The qualitative study conducted by the authors is based on a sample of 20 Nigerian active tourists, which might appear as a small sample; however, given the specificity of the topic and the qualitative nature of the research, this sample could be considered as sufficient for drawing the conclusions. In general, the findings of the research by Dillimono and Dickinson (2015) are not promising as the authors state that the understanding of climate change and tourism patterns is considerably low among the sample. The participants were unwilling to contribute to the combat with climate change by altering their tourist behavior. Therefore, it is stated that the knowledge about climate change and its relation to various tourist patterns should be promoted among the population of developing countries.

Barriers to Travel: Example of Iran

Among other mentioned factors, it is of particular interest to observe the example of Iran. As Iran also represents a rapidly developing country, the questions related to the tourist industry are highly relatable in this case. In the article by Arabzadeh et al. (2015), the authors investigate various barriers to the development of the tourism industry in Iran. Evidently enough, the majority of the problems that are mentioned by Arabzadeh et al. (2015) were already discussed in this paper at least to some extent.

Particularly, the authors mention such factors as the weakness of marketing efforts, the absence of advertising, infrastructure barriers, the lack of cultural acceptance for tourism, and the overall underdevelopment of the tourist industry in Iran (Arabzadeh et al., 2015). Therefore, it is apparent that Iran experiences somewhat typical problems for a developing country in terms of the advancement of the country as a tourist destination.

Medical Tourism as the Industry with Specific Barriers

Lastly, it is possible to mention medical tourism as the rapidly developing branch of the tourist industry with its specific problems and barriers to travel. According to the article by Rokni, Turgay, and Park (2017), in which the authors focus on the case of South Korea, medical tourism is an emerging movement, which incorporates tourism and medicine industries. The tendency of people traveling abroad in order to access various healthcare services is largely growing across the world and on the example of South Korea, the authors observe the primary kinds of barriers that can prevent the industry from successful development (Rokni, Turgay & Park 2017). The following five factors represent the constituents of the model developed by the authors:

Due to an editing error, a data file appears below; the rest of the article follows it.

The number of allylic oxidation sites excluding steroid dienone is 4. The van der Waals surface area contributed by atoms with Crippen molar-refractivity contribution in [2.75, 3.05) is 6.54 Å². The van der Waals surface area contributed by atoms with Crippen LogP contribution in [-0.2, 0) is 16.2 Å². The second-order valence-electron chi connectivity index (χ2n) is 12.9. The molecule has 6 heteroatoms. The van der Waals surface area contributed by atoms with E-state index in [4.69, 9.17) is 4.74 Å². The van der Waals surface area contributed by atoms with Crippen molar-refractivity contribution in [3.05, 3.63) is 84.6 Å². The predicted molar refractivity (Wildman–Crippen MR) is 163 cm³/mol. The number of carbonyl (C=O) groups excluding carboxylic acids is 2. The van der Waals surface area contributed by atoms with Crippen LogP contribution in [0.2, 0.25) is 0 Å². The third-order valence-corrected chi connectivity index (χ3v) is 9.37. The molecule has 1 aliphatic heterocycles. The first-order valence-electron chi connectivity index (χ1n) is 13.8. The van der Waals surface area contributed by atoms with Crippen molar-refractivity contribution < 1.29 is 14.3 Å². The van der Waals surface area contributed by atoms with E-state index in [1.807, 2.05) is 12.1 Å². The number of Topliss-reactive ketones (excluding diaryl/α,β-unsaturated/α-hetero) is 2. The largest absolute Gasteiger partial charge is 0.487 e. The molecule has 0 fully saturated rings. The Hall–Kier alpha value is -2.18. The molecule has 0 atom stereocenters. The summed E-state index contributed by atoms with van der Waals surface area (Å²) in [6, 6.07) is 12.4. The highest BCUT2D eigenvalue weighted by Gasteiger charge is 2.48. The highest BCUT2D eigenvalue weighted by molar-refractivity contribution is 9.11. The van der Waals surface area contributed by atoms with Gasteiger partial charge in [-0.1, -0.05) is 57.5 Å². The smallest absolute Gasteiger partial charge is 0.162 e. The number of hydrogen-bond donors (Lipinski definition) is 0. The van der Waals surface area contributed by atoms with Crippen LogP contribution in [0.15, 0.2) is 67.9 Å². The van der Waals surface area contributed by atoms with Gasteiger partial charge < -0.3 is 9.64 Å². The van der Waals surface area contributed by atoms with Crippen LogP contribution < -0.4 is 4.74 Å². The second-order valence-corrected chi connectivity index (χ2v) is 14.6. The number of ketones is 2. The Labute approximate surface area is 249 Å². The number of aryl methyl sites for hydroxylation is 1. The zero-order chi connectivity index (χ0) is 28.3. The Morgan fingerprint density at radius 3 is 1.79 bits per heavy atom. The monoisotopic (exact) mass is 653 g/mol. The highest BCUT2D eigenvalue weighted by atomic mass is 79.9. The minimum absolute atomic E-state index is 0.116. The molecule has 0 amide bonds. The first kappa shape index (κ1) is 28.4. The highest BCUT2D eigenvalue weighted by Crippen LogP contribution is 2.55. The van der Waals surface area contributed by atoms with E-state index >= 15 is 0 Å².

1. policy-making and government regulations,
  2. communication skills,
  3. language,
  4. expertise, and
  5. promotion (Rokni, Turgay & Park 2017).

Accordingly, this example could be used as a framework for the development of medical tourism in other countries.


In conclusion, it is essential to state that the topic of barriers to travel in the contemporary world is a highly complicated subject matter that requires a thorough investigation. Based on the assumptions provided in the article by Edgell (2016), this paper attempted to discuss several aspects of the mentioned concern. As it is apparent from the discussion, the barriers to travel are not limited to what is mentioned in the study by Edgell (2016) since barriers to travel are far more diversified. Accordingly, this paper provides a brief overview of the state of international tourism in the modern globalized world. However, it could be stated that this paper can serve as the foundation for the development of further research.

Reference List

Arabzadeh, E, Arabzadeh, S, Bavarsad, R & Arabzadeh, T 2015, ‘Assessing barriers factors in development of tourism in Iran’, International Journal of Management Research and Business Strategy, vol. 4, no. 3, pp. 257-263.

Dillimono, HD & Dickinson, JE 2015, ‘Travel, tourism, climate change, and behavioral change: travelers’ perspectives from a developing country, Nigeria’, Journal of Sustainable Tourism, vol. 23, no. 3, pp. 437-454.

Edgell Sr, DL 2016, Future world issues that will impact on managing sustainable tourism. In Managing Sustainable Tourism (pp. 227-245). Routledge.

Fraser, D 2017, Perceptions of risks and barriers to participation in tourism for the disabled (Doctoral dissertation, University of Plymouth).

Neuhofer, B, Buhalis, D & Ladkin, A 2015, Technology as a catalyst of change: enablers and barriers of the tourist experience and their consequences. In Information and communication technologies in tourism 2015 (pp. 789-802). Springer, Cham.

Rokni, L, Turgay, AVCI & Park, SH 2017, ‘Barriers of developing medical tourism in a destination: a case of South Korea’, Iranian Journal of Public Health, vol. 46, no. 7, pp. 930-937.

Timothy, DJ, Saarinen, J & Viken, A 2016, ‘Tourism issues and international borders in the Nordic Region’, Scandinavian Journal of Hospitality and Tourism, vol. 16, no. 1, pp. 1-13.